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Response to Review of Studio Lives: Architect, Art and Artist in 20th-Century Britain

I am very appreciative of this careful reading of the book, but wish to take the opportunity to respond to two points raised by the reviewer.

I chose to use Britain in the title because although the studios and studio-houses I discuss are located in England, a number of the artists who used them originated elsewhere: Wales (Augustus John), Ireland (William Orpen and F.E.McWilliam) and Scotland (Mary Watts, William Reid Dick and his architect Thomas Tait, and Alastair Morton). Their artistic identities and the studios which they used and built register these origins; their geographical location reflects the centripetal nature of the art world before the Second World War. Interestingly, Morton’s house, Brackenfell, suggests that the dominance of London and England was starting to falter in the late 1930s, partly as a reaction against high modernism and a growing interest in traditional materials and forms. It was built in Cumberland, conveniently near his factory and reflecting his attachment to the border country and its landscape; but Morton frequently had cause to visit London – where he stayed at the Mall Studios or Nicholson’s nearby studio – to oversee the marketing of Edinburgh Weavers and Constructivist Fabrics and to meet artists.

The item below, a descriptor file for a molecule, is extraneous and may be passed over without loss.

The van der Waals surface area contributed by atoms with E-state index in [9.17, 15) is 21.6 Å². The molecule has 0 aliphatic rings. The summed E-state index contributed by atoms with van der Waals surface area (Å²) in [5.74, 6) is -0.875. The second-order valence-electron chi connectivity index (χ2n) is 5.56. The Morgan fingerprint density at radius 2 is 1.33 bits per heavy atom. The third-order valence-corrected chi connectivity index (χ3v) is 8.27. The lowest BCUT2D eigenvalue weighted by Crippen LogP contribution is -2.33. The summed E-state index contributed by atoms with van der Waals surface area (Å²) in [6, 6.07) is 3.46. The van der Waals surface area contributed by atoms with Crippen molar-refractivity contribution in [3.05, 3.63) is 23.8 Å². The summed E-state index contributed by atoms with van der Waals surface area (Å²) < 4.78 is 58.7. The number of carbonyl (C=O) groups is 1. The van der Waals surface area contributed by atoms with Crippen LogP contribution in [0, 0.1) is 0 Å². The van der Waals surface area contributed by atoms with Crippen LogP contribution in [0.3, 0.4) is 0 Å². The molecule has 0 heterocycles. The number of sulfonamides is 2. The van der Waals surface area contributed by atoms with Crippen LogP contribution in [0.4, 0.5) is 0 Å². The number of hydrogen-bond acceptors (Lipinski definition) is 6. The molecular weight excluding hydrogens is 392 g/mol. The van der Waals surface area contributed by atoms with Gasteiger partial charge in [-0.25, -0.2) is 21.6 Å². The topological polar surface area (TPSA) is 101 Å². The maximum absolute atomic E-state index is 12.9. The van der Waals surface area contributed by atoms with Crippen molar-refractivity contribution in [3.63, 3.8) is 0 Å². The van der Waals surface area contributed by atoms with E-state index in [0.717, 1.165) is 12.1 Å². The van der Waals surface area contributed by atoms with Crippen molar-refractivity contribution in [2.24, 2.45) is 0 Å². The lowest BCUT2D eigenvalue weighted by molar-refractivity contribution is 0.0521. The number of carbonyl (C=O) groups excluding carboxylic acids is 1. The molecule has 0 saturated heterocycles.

Gender imbalance in the Hampstead studio of Barbara Hepworth and Ben Nicholson is a more complex issue. It is clear that Nicholson had a cuckoo-like tendency. He roosted happily in Winifred Nicholson’s Paris flat as well as Hepworth’s Hampstead studio, and annexed and occupied other people’s workspaces throughout his career. Photographs in Unit One presented the Mall Studios as Nicholson’s working environment, and a lean-to shed as Hepworth’s studio. However, after 1936 when Nicholson began to rent a studio around the corner, the Mall studio functioned more as a living and display space. The plaster, stone dust and wood-shavings visible in photographs of Hepworth and her first husband John Skeaping were banished; the space of the studio assumed the character of a carefully crafted artefact, its fastidious arrangement of objects forming the basis for Nicholson’s still-life compositions. In the inter-war period, the practice of direct carving had often been characterised as virile and vigorous. With Hepworth carving and chiselling outside, and Nicholson organising objects inside, did the Mall Studios represent not so much gender imbalance as a challenge to traditional gender roles?